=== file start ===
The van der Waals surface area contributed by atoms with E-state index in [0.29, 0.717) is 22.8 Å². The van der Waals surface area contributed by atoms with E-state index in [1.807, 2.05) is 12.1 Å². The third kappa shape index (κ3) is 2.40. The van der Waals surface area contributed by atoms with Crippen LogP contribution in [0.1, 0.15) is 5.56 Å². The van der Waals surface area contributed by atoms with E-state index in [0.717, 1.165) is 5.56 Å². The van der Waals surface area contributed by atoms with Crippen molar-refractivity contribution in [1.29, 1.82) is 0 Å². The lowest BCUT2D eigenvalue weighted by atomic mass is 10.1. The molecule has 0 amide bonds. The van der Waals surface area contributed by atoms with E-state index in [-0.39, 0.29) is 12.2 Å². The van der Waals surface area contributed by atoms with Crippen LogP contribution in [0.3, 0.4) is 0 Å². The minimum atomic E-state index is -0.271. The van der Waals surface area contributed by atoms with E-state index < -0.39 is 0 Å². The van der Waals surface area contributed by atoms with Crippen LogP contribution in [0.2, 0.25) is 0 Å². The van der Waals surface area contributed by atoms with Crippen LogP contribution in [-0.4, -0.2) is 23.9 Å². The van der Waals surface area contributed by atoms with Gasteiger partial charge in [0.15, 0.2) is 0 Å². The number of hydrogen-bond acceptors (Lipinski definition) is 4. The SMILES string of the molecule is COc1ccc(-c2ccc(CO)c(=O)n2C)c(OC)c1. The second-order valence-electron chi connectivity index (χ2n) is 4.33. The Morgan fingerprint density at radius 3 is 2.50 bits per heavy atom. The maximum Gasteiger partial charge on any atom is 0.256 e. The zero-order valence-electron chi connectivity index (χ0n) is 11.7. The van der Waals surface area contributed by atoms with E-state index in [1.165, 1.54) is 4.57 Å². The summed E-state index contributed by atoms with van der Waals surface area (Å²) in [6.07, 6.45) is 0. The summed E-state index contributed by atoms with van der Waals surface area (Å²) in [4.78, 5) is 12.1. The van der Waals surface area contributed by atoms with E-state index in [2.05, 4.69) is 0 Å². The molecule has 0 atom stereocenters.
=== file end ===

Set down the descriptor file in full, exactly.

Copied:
The van der Waals surface area contributed by atoms with E-state index in [0.29, 0.717) is 22.8 Å². The van der Waals surface area contributed by atoms with E-state index in [1.807, 2.05) is 12.1 Å². The third kappa shape index (κ3) is 2.40. The van der Waals surface area contributed by atoms with Crippen LogP contribution in [0.1, 0.15) is 5.56 Å². The van der Waals surface area contributed by atoms with E-state index in [0.717, 1.165) is 5.56 Å². The van der Waals surface area contributed by atoms with Crippen molar-refractivity contribution in [1.29, 1.82) is 0 Å². The lowest BCUT2D eigenvalue weighted by atomic mass is 10.1. The molecule has 0 amide bonds. The van der Waals surface area contributed by atoms with E-state index in [-0.39, 0.29) is 12.2 Å². The van der Waals surface area contributed by atoms with Crippen LogP contribution in [0.3, 0.4) is 0 Å². The minimum atomic E-state index is -0.271. The van der Waals surface area contributed by atoms with E-state index < -0.39 is 0 Å². The van der Waals surface area contributed by atoms with Crippen LogP contribution in [0.2, 0.25) is 0 Å². The van der Waals surface area contributed by atoms with Crippen LogP contribution in [-0.4, -0.2) is 23.9 Å². The van der Waals surface area contributed by atoms with Gasteiger partial charge in [0.15, 0.2) is 0 Å². The number of hydrogen-bond acceptors (Lipinski definition) is 4. The SMILES string of the molecule is COc1ccc(-c2ccc(CO)c(=O)n2C)c(OC)c1. The second-order valence-electron chi connectivity index (χ2n) is 4.33. The Morgan fingerprint density at radius 3 is 2.50 bits per heavy atom. The maximum Gasteiger partial charge on any atom is 0.256 e. The zero-order valence-electron chi connectivity index (χ0n) is 11.7. The van der Waals surface area contributed by atoms with E-state index in [1.165, 1.54) is 4.57 Å². The summed E-state index contributed by atoms with van der Waals surface area (Å²) in [6.07, 6.45) is 0. The summed E-state index contributed by atoms with van der Waals surface area (Å²) in [4.78, 5) is 12.1. The van der Waals surface area contributed by atoms with E-state index in [2.05, 4.69) is 0 Å². The molecule has 0 atom stereocenters.